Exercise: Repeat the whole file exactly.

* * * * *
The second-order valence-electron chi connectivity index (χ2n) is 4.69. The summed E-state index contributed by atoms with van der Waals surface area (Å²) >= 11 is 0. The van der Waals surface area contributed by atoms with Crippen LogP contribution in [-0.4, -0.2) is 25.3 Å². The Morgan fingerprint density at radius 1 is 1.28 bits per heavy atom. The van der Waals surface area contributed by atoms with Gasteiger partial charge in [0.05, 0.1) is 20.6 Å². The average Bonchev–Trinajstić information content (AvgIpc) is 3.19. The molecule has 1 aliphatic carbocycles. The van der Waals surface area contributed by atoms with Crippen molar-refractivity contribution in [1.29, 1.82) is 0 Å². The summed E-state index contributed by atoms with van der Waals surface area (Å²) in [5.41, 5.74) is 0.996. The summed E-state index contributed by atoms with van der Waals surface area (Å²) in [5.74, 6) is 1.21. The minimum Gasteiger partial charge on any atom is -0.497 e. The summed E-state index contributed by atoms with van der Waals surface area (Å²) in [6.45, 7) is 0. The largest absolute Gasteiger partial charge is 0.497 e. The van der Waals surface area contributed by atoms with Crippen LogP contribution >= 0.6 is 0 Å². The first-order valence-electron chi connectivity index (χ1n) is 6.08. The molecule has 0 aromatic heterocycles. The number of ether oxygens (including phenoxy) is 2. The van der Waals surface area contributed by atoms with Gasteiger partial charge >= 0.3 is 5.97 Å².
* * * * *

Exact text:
The second-order valence-electron chi connectivity index (χ2n) is 4.69. The summed E-state index contributed by atoms with van der Waals surface area (Å²) >= 11 is 0. The van der Waals surface area contributed by atoms with Crippen LogP contribution in [-0.4, -0.2) is 25.3 Å². The Morgan fingerprint density at radius 1 is 1.28 bits per heavy atom. The van der Waals surface area contributed by atoms with Gasteiger partial charge in [0.05, 0.1) is 20.6 Å². The average Bonchev–Trinajstić information content (AvgIpc) is 3.19. The molecule has 1 aliphatic carbocycles. The van der Waals surface area contributed by atoms with Crippen molar-refractivity contribution in [1.29, 1.82) is 0 Å². The summed E-state index contributed by atoms with van der Waals surface area (Å²) in [5.41, 5.74) is 0.996. The summed E-state index contributed by atoms with van der Waals surface area (Å²) in [5.74, 6) is 1.21. The minimum Gasteiger partial charge on any atom is -0.497 e. The summed E-state index contributed by atoms with van der Waals surface area (Å²) in [6.45, 7) is 0. The largest absolute Gasteiger partial charge is 0.497 e. The van der Waals surface area contributed by atoms with Crippen LogP contribution >= 0.6 is 0 Å². The first-order valence-electron chi connectivity index (χ1n) is 6.08. The molecule has 0 aromatic heterocycles. The number of ether oxygens (including phenoxy) is 2. The van der Waals surface area contributed by atoms with Gasteiger partial charge >= 0.3 is 5.97 Å².